Aleppo happened, and the world watched

When the Paris attacks happened in November of 2015 the news world erupted with calls to “Pray for Paris.”  During the Pulse shooting in June of 2016 the world mourned, the hashtag #OrlandoStrong trended and same-sex couples everywhere took to the internet in outrage.  In the Pulse attack a gunman killed 49 people and injured 53 more; in Paris ISIS supporters killed 130 people and injured another 367.

In November alone forces supporting President Bashar al-Assad killed 1,279 civilians in Aleppo and current evacuation plans have halted, leaving an estimated 100,000 civilians trapped in the city.  

The world as a whole has done little to help Syrians trapped in the country. Few news outlets have published information compared to the response after the Pulse and Paris attacks. So far the United States has had a limited response to the human rights crisis in Aleppo. United Nations ambassador Samantha Power has spoken out against the massacre of civilians, but the U.S. has not issued an official statement. By waiting to issue a statement about the crisis in Aleppo, the U.S. has postponed any aid that would help to remove the citizens from a dangerous situation.   

The failed evacuations came less than one day after the U.N. human rights office reported it had evidence of Syrian government forces shooting civilians in their homes. Some Syrians trapped in the city took to Twitter to say their goodbyes to loved ones, many amazed that they had survived trapped in the city as long as they had.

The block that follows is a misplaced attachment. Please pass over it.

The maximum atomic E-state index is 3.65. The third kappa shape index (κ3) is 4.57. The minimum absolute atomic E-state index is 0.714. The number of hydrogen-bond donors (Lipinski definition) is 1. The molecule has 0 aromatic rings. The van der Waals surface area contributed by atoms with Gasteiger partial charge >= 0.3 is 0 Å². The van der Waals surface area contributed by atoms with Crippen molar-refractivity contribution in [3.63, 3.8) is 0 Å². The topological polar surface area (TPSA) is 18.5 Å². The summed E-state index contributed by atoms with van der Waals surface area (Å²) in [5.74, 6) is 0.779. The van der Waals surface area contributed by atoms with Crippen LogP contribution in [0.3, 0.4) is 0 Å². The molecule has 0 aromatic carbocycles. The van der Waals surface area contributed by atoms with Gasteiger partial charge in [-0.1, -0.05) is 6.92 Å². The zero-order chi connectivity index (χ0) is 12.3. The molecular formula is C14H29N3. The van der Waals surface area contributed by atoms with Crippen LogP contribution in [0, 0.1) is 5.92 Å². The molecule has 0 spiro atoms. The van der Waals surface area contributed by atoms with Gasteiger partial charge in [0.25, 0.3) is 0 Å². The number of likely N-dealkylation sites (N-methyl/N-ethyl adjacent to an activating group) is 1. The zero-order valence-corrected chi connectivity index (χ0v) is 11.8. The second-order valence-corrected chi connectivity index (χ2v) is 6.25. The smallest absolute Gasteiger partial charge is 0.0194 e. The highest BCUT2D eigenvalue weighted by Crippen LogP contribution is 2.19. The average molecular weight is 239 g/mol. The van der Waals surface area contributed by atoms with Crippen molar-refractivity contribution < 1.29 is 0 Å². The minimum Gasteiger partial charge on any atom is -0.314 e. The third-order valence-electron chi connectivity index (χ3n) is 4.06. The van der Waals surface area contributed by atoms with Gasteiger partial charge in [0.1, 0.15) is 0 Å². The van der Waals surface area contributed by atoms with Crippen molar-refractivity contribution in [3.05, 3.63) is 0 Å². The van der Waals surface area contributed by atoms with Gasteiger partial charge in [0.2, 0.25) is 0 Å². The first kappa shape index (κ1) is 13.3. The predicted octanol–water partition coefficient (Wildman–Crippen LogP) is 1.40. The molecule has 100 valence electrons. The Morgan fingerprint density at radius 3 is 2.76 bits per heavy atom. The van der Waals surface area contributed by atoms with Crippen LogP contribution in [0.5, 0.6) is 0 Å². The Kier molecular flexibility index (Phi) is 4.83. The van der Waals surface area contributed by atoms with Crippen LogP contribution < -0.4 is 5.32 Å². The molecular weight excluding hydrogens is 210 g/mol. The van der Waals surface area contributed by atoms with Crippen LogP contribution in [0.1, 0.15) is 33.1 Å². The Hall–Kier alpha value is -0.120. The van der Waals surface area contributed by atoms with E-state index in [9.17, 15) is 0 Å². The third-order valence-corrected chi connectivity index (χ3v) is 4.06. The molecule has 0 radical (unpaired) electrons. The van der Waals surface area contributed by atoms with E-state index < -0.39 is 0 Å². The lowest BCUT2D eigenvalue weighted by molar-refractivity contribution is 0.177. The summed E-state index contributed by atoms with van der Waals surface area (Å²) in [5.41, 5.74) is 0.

Final message – people are dying since last night. I am very surprised I am tweeting right now & still alive. – Fatemah #Aleppo

— Bana Alabed (@AlabedBana) December 12, 2016

 

To everyone who can hear me!#SaveAleppo#SaveHumanity

— Lina shamy (@Linashamy) December 12, 2016

 

#Aleppo yesterday & over the past months that draw us to die or on the edge of death every minute.#SOS #SaveAleppo

— Zouhir_AlShimale (@ZouhirAlShimale) December 13, 2016

 

On Dec. 12, Pro-Assad forces executed 82 civilians, including 11 women and 13 children.

Regardless of personal beliefs, everyone should condemn the massacre of people who have only committed the crime of living in the wrong city. Yet the world stalls as innocent people die trying to escape unbelievable violence. World leaders should react with the same level of outrage at the loss of all human life, regardless of where on the planet it occurs. The lack of response by the larger world condemns the citizens of Aleppo.

Concerned citizens can call their national government representatives, donate to relief agencies such as UNICEF and Save the Children, and they can support the global refugee effort. Locally, posting on social media can help raise awareness of the crisis in Syria and the refugee crisis as a whole. Together the world can help save those in danger and prevent another crisis of this magnitude from happening.